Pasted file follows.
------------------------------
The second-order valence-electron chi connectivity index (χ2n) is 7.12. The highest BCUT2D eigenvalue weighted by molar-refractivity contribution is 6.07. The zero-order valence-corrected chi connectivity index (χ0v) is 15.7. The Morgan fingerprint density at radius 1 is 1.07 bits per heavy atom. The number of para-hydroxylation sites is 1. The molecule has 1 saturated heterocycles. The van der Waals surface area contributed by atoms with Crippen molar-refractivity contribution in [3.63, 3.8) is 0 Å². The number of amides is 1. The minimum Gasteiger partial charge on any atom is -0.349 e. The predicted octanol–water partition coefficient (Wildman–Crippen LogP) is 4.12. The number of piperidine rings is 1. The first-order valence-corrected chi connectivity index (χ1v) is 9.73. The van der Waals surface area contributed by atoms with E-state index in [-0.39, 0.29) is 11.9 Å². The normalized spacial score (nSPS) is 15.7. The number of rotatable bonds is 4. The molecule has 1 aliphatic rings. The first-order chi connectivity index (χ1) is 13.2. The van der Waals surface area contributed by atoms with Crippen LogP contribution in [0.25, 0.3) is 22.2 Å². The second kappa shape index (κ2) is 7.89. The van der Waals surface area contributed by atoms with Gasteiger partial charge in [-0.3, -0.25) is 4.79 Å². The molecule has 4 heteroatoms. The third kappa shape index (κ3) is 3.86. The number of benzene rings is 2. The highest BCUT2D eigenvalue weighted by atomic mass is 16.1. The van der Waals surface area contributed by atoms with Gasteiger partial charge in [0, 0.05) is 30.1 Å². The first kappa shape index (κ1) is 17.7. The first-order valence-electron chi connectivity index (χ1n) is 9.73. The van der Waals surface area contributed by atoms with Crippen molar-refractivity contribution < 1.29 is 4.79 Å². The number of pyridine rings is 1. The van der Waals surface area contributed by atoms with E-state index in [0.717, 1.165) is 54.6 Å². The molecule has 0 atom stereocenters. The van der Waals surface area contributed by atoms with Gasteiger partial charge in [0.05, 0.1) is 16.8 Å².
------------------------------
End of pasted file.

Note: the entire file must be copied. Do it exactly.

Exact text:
The second-order valence-electron chi connectivity index (χ2n) is 7.12. The highest BCUT2D eigenvalue weighted by molar-refractivity contribution is 6.07. The zero-order valence-corrected chi connectivity index (χ0v) is 15.7. The Morgan fingerprint density at radius 1 is 1.07 bits per heavy atom. The number of para-hydroxylation sites is 1. The molecule has 1 saturated heterocycles. The van der Waals surface area contributed by atoms with Crippen molar-refractivity contribution in [3.63, 3.8) is 0 Å². The number of amides is 1. The minimum Gasteiger partial charge on any atom is -0.349 e. The predicted octanol–water partition coefficient (Wildman–Crippen LogP) is 4.12. The number of piperidine rings is 1. The first-order valence-corrected chi connectivity index (χ1v) is 9.73. The van der Waals surface area contributed by atoms with E-state index in [-0.39, 0.29) is 11.9 Å². The normalized spacial score (nSPS) is 15.7. The number of rotatable bonds is 4. The molecule has 1 aliphatic rings. The first-order chi connectivity index (χ1) is 13.2. The van der Waals surface area contributed by atoms with Crippen LogP contribution in [0.25, 0.3) is 22.2 Å². The second kappa shape index (κ2) is 7.89. The van der Waals surface area contributed by atoms with Gasteiger partial charge in [-0.3, -0.25) is 4.79 Å². The molecule has 4 heteroatoms. The third kappa shape index (κ3) is 3.86. The number of benzene rings is 2. The highest BCUT2D eigenvalue weighted by atomic mass is 16.1. The van der Waals surface area contributed by atoms with Gasteiger partial charge in [0, 0.05) is 30.1 Å². The first kappa shape index (κ1) is 17.7. The first-order valence-electron chi connectivity index (χ1n) is 9.73. The van der Waals surface area contributed by atoms with Crippen molar-refractivity contribution < 1.29 is 4.79 Å². The number of pyridine rings is 1. The van der Waals surface area contributed by atoms with E-state index in [0.717, 1.165) is 54.6 Å². The molecule has 0 atom stereocenters. The van der Waals surface area contributed by atoms with Gasteiger partial charge in [0.05, 0.1) is 16.8 Å².